Polls aren't all that much help these days. Aggregate them out and it's almost a dead heat. And a lot depends on whether you watch Fox News or MSNBC. A guy on Charlie Rose says it'll either be a squeaker for Obama or a landslide for Romney. The optimists on the right side of the aisle point out that if Romney can convince Ohio, Pennsylvania and Michigan that automotive bankruptcies are a good thing, Mitt will win narrowly in the swing States, otherwise Obama will be swingin' on almost all 50. Still others are confident about Florida's spoiled ballots or perhaps the plurality of free thinkers in California. (Like, West vs. Eastwood.)
I haven't checked in with the actuarial consultants in Las Vegas, but I can give you the official line out of Ireland, where this kind of thing is not only legal but actively addicted to, in the old sod where an American AA candidate is usually accused of drinking too little instead of too much.
The call? Among the real serious money, the Republicans are predicted to prevail in both Congress and the Senate, winning clear majorities in both. The White House is something else - Barack Obama, say the book keepers from Eire, will get his chance at that second term. Given the past four years of scrum, he should be so lucky, when he could relax on Chicago's South Side, do a little street working and write books.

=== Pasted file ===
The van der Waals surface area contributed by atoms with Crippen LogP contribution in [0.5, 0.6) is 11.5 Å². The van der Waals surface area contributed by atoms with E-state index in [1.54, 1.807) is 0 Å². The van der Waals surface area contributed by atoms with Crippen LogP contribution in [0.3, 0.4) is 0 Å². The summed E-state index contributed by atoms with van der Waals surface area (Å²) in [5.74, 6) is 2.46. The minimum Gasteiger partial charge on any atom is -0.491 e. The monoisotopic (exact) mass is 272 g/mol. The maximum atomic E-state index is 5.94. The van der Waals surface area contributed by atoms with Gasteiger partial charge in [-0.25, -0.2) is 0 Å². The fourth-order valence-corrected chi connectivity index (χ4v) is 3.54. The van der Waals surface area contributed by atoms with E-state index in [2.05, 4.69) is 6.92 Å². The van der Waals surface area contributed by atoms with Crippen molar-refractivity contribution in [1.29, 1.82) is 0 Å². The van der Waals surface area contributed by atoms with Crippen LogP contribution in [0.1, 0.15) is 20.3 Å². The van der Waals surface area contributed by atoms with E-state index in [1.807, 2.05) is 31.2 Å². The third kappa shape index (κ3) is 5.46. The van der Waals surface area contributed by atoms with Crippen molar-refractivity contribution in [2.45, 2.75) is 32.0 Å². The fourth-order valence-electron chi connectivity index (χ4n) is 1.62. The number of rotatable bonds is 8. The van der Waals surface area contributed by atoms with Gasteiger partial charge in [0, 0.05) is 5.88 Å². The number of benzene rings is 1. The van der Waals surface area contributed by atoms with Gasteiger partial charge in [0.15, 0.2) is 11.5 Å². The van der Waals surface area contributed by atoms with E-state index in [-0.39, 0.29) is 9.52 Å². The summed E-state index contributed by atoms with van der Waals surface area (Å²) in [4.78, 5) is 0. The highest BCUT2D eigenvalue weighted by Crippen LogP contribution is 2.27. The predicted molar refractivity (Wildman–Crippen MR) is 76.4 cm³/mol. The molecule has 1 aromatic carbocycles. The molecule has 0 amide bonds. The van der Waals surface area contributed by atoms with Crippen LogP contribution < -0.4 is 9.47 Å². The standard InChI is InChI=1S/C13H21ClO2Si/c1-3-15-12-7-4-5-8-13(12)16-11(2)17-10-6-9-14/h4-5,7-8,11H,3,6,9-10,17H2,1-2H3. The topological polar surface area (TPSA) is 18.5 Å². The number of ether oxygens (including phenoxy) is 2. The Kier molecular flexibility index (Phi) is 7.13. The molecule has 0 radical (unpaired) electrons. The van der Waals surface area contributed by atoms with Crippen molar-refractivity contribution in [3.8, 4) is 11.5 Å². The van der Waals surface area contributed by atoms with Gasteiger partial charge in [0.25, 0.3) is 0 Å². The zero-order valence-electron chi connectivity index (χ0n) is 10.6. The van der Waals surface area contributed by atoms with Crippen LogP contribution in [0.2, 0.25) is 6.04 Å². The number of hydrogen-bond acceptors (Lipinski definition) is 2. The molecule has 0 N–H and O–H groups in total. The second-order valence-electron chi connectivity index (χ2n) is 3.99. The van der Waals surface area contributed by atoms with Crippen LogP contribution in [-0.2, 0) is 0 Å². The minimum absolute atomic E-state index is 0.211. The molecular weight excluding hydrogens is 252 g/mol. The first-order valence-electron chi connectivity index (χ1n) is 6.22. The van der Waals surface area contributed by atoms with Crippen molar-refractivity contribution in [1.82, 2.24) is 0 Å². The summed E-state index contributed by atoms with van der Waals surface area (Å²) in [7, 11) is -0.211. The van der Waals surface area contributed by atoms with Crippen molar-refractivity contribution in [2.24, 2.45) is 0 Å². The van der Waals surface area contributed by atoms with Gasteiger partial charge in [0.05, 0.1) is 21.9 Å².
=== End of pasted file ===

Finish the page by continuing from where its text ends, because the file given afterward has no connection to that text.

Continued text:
Barron's Weekly quotes two bet-brokers (Intrade and Ladbrokes) as follows: 5 will get you 7 on Obama, or a net 2; 8 pounds bet on Romney will return 15. The probability is close to 58% in favor of the President.
Given that the track record of professional odds-makers in the green isle and Blighty is pretty good on events like our presidential elections, the outlook is that the gridlock in Washington seems to be destined to continue after November 6. Democratic White House, Republican Congress and Senate. The losers? The rest of us.
And that's a prospect that's enough to make any market plummet.
Bill Annett grew up a writing brat; his father, Ross Annett, at a time when Scott Fitzgerald and P.G. Wodehouse were regular contributors, wrote the longest series of short stories in the Saturday Evening Post's history, with the sole exception of the unsinkable Tugboat Annie.
At 18, Bill's first short story was included in the anthology “Canadian Short Stories.” Alarmed, his father enrolled Bill in law school in Manitoba to ensure his going straight. For a time, it worked, although Bill did an arabesque into an English major, followed, logically, by corporation finance, investment banking and business administration at NYU and the Wharton School. He added G.I. education in the Army's CID at Fort Dix, New Jersey during the Korean altercation.
He also contributed to The American Banker and Venture in New York, INC. in Boston, the International Mining Journal in London, Hong Kong Business, Financial Times and Financial Post in Toronto.
Bill has written six books, including a page-turner on mutual funds, a send-up on the securities industry, three corporate histories and a novel, the latter no doubt inspired by his current occupation in Daytona Beach as a law-abiding beach comber.
You can write to Bill Annett at this address: firstname.lastname@example.org